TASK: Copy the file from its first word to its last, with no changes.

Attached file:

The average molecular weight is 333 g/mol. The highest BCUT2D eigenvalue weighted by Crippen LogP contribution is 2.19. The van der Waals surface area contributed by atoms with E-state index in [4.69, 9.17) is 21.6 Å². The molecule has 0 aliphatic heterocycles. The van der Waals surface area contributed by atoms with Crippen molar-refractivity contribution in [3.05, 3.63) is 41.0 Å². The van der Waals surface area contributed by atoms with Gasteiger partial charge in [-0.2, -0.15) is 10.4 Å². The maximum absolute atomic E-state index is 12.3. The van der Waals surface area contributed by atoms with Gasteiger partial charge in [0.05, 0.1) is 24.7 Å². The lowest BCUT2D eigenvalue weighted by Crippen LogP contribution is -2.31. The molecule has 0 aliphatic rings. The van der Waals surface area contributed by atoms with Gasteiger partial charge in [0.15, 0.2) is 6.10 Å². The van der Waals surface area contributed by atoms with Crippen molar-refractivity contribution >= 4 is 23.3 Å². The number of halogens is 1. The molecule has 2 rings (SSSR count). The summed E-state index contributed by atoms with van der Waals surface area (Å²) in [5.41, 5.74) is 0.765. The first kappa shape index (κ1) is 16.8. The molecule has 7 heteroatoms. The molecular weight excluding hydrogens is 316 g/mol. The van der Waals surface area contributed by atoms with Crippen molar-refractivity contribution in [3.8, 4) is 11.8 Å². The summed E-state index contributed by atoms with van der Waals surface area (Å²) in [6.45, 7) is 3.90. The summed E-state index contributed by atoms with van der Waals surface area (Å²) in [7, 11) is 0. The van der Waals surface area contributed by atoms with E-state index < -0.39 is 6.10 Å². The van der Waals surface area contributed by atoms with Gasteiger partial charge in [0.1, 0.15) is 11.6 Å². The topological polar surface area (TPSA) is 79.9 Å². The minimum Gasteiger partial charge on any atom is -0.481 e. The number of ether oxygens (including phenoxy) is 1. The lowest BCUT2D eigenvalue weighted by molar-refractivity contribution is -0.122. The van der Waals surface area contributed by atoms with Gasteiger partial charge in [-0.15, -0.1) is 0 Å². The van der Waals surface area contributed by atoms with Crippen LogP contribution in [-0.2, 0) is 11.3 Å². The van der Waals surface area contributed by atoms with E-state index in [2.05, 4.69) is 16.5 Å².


The average molecular weight is 333 g/mol. The highest BCUT2D eigenvalue weighted by Crippen LogP contribution is 2.19. The van der Waals surface area contributed by atoms with E-state index in [4.69, 9.17) is 21.6 Å². The molecule has 0 aliphatic heterocycles. The van der Waals surface area contributed by atoms with Crippen molar-refractivity contribution in [3.05, 3.63) is 41.0 Å². The van der Waals surface area contributed by atoms with Gasteiger partial charge in [-0.2, -0.15) is 10.4 Å². The maximum absolute atomic E-state index is 12.3. The van der Waals surface area contributed by atoms with Gasteiger partial charge in [0.05, 0.1) is 24.7 Å². The lowest BCUT2D eigenvalue weighted by Crippen LogP contribution is -2.31. The molecule has 0 aliphatic rings. The van der Waals surface area contributed by atoms with Gasteiger partial charge in [0.15, 0.2) is 6.10 Å². The van der Waals surface area contributed by atoms with Crippen molar-refractivity contribution >= 4 is 23.3 Å². The number of halogens is 1. The molecule has 2 rings (SSSR count). The summed E-state index contributed by atoms with van der Waals surface area (Å²) in [5.41, 5.74) is 0.765. The first kappa shape index (κ1) is 16.8. The molecule has 7 heteroatoms. The molecular weight excluding hydrogens is 316 g/mol. The van der Waals surface area contributed by atoms with Crippen molar-refractivity contribution in [3.8, 4) is 11.8 Å². The summed E-state index contributed by atoms with van der Waals surface area (Å²) in [6.45, 7) is 3.90. The summed E-state index contributed by atoms with van der Waals surface area (Å²) in [7, 11) is 0. The van der Waals surface area contributed by atoms with E-state index < -0.39 is 6.10 Å². The van der Waals surface area contributed by atoms with Gasteiger partial charge in [0.1, 0.15) is 11.6 Å². The topological polar surface area (TPSA) is 79.9 Å². The minimum Gasteiger partial charge on any atom is -0.481 e. The number of ether oxygens (including phenoxy) is 1. The lowest BCUT2D eigenvalue weighted by molar-refractivity contribution is -0.122. The van der Waals surface area contributed by atoms with Gasteiger partial charge in [-0.15, -0.1) is 0 Å². The van der Waals surface area contributed by atoms with Crippen LogP contribution in [-0.2, 0) is 11.3 Å². The van der Waals surface area contributed by atoms with E-state index in [2.05, 4.69) is 16.5 Å².